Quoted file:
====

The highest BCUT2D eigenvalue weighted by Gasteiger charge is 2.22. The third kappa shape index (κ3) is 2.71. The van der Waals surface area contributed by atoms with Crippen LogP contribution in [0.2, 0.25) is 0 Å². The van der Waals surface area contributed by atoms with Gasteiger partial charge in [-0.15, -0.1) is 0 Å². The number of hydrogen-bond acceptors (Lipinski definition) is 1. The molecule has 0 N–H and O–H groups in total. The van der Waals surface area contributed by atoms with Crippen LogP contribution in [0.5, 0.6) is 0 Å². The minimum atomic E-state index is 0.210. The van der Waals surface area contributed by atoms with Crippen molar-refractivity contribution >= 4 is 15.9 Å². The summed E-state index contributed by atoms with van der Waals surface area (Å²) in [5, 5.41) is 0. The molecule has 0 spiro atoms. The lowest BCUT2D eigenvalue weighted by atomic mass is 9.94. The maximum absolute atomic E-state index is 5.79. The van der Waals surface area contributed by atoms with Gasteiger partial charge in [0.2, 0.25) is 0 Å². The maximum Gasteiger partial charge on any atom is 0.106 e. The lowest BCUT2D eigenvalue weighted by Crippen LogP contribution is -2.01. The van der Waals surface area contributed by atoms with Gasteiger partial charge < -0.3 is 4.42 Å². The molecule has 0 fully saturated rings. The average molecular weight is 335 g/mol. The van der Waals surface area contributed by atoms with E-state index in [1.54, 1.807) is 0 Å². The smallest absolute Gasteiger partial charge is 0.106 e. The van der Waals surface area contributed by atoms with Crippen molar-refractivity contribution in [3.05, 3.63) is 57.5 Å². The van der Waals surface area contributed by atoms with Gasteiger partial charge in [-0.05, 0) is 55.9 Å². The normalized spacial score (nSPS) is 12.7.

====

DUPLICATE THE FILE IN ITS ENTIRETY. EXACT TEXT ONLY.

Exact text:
The highest BCUT2D eigenvalue weighted by Gasteiger charge is 2.22. The third kappa shape index (κ3) is 2.71. The van der Waals surface area contributed by atoms with Crippen LogP contribution in [0.2, 0.25) is 0 Å². The van der Waals surface area contributed by atoms with Gasteiger partial charge in [-0.15, -0.1) is 0 Å². The number of hydrogen-bond acceptors (Lipinski definition) is 1. The molecule has 0 N–H and O–H groups in total. The van der Waals surface area contributed by atoms with Crippen LogP contribution in [0.5, 0.6) is 0 Å². The minimum atomic E-state index is 0.210. The van der Waals surface area contributed by atoms with Crippen molar-refractivity contribution >= 4 is 15.9 Å². The summed E-state index contributed by atoms with van der Waals surface area (Å²) in [5, 5.41) is 0. The molecule has 0 spiro atoms. The lowest BCUT2D eigenvalue weighted by atomic mass is 9.94. The maximum absolute atomic E-state index is 5.79. The van der Waals surface area contributed by atoms with Gasteiger partial charge in [0.2, 0.25) is 0 Å². The maximum Gasteiger partial charge on any atom is 0.106 e. The lowest BCUT2D eigenvalue weighted by Crippen LogP contribution is -2.01. The van der Waals surface area contributed by atoms with Gasteiger partial charge < -0.3 is 4.42 Å². The molecule has 0 fully saturated rings. The average molecular weight is 335 g/mol. The van der Waals surface area contributed by atoms with E-state index in [1.54, 1.807) is 0 Å². The smallest absolute Gasteiger partial charge is 0.106 e. The van der Waals surface area contributed by atoms with Crippen molar-refractivity contribution in [3.05, 3.63) is 57.5 Å². The van der Waals surface area contributed by atoms with Gasteiger partial charge in [-0.05, 0) is 55.9 Å². The normalized spacial score (nSPS) is 12.7.